When delving into the sub-pages, the definitions of each of these previously defined terms remains. The only major thing to note is that you can change the range of the dates you want to view, from just today, to viewing an overview of the last 90 days, to just viewing a single day up to 90 days past. This can come in handy when trying to test the validity of a modified strategy over a course of a specific couple weeks. Stated otherwise… let’s say you think photos of puppies are great, and your coworker thinks that questions a series of questions about the series Breaking Bad is better… don’t fight it… try it. 10/1-10/7: Cute’n’cuddlies – 10/8-10/15 Scary ex-teachers with frightening facial hair… Then, on 10/16 check each weeks numbers, likes, reach, engagement, talking about this numbers against their respective weeks… and voila. You’ll know who won. (Hint: I love Breaking Bad, but the puppies are gonna win. Sad but true.)

That’s Facebook monitoring at a glimpse, sure you can get more detailed, but that number crunching is mostly done in one of two other ways.

  1. A very detailed plan is laid out in advance (i.e. Time of day, Type of post at said time of day, taking note of external factors that could impact, and the consistency is upheld with religious fervor and also measured against these previous numbers to get a bit more detailed view.
  2. Use a third party like EDGE RANK CHECKER

OTHER MEASUREMENTS

Unlike other social media channels, Facebook makes it easy to monitor, but that doesn’t mean it’s impossible, it just means you’ll have to use third-party software. Depending on the software you choose, the range of what you can monitor varies. But, suffice it to say they all more or less give you an idea of how many fans, what kind of engagement, and what media those “engagements” are happening most often in.

There is one number we haven’t talked about yet, which I think, over the long haul, is a great measurement. And that is sentiment. There are several tools online that give you omnipresence over all things internet-y. Basically, the first time you run them with your brand name and/or key words, using an algorithm that deciphers good words and bad words surrounding your keywords, it will deliver a report to you of how your brand is being talked about in terms of positively, neutrally, or negatively.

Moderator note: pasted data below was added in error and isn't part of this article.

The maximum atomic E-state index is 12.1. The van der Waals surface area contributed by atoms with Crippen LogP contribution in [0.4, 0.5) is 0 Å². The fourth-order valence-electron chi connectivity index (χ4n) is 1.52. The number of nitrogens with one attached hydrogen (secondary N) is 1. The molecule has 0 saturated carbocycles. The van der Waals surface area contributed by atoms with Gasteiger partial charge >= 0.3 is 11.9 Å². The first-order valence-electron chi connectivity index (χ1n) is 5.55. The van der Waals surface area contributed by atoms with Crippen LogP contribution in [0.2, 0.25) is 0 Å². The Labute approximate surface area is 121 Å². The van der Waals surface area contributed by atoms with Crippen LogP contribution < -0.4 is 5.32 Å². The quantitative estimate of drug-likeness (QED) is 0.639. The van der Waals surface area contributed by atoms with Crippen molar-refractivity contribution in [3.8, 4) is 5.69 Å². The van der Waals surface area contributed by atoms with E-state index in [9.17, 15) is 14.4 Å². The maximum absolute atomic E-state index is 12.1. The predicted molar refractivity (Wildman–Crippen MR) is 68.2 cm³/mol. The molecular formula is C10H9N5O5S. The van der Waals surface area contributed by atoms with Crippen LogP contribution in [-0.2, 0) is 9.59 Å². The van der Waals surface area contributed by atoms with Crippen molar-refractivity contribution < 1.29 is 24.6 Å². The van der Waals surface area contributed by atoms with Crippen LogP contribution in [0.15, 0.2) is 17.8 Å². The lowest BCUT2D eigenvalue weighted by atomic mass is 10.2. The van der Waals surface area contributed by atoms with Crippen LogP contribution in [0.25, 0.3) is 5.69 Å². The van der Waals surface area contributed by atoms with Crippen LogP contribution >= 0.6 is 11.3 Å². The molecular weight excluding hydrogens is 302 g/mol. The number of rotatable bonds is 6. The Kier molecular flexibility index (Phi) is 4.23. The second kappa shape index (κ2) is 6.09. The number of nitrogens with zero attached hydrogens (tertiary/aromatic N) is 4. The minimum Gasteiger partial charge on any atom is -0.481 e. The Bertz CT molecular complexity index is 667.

This can be a great piece of knowledge for you to have, for two reasons.

  1. Having omnipotence over the whole of the webiverse allows you to jump into, and disarm negative commentary or conversations that may be happening on the web that you would have otherwise never known about.
  2. If you start your social media strategy, and your positive sentiment is 49%, your neutral is 28% and your negative 23%… and you re-check it six months later and you have a positive sentiment of 53%, neutral of 32%, and negative of 15%… I’d say your social media marketing is doing JUUUUUST fine.

Again, these are overviews. And the amount of third-party monitoring tools out there are pretty staggering and the range of what they cost is from free to Whoa! Hold on there. But given your level of involvement, or desire to have a bird’s eye view, there is an option for you.

My personal favorites that you might want to take a peek at are:

  1. Topsy
  2. Netvibes

CONCLUSION

Social Media is a many splendored, multi-headed, ever mutating, and completely non-lateral beast. This 4-part series is, honestly, less than a scratch on the surface of the fullness and richness of a marketing outlet that social media can be. Over the coming months, we will continue to delve deeper into more of the pieces and chunks of the social media experience — both because they’ve been all but ignored in this series, and because in 6 months, it could all be completely and entirely different — but until we’ve had a chance to publish this knowledge, please don’t hesitate to visit our ASK AN EXPERT page and send us your questions… to which we will either e-mail you directly with an answer, or turn into a lengthy blog post to be read by all… right here at NavigantMarketing.com

(Now that the series is complete: Here’s the quick links to access all four parts at your leisure: Part 1: StrategyPart 2: Unique Content CurationPart 3: Fan Acquisition, and finally, Part 4: Monitoring . Enjoy!)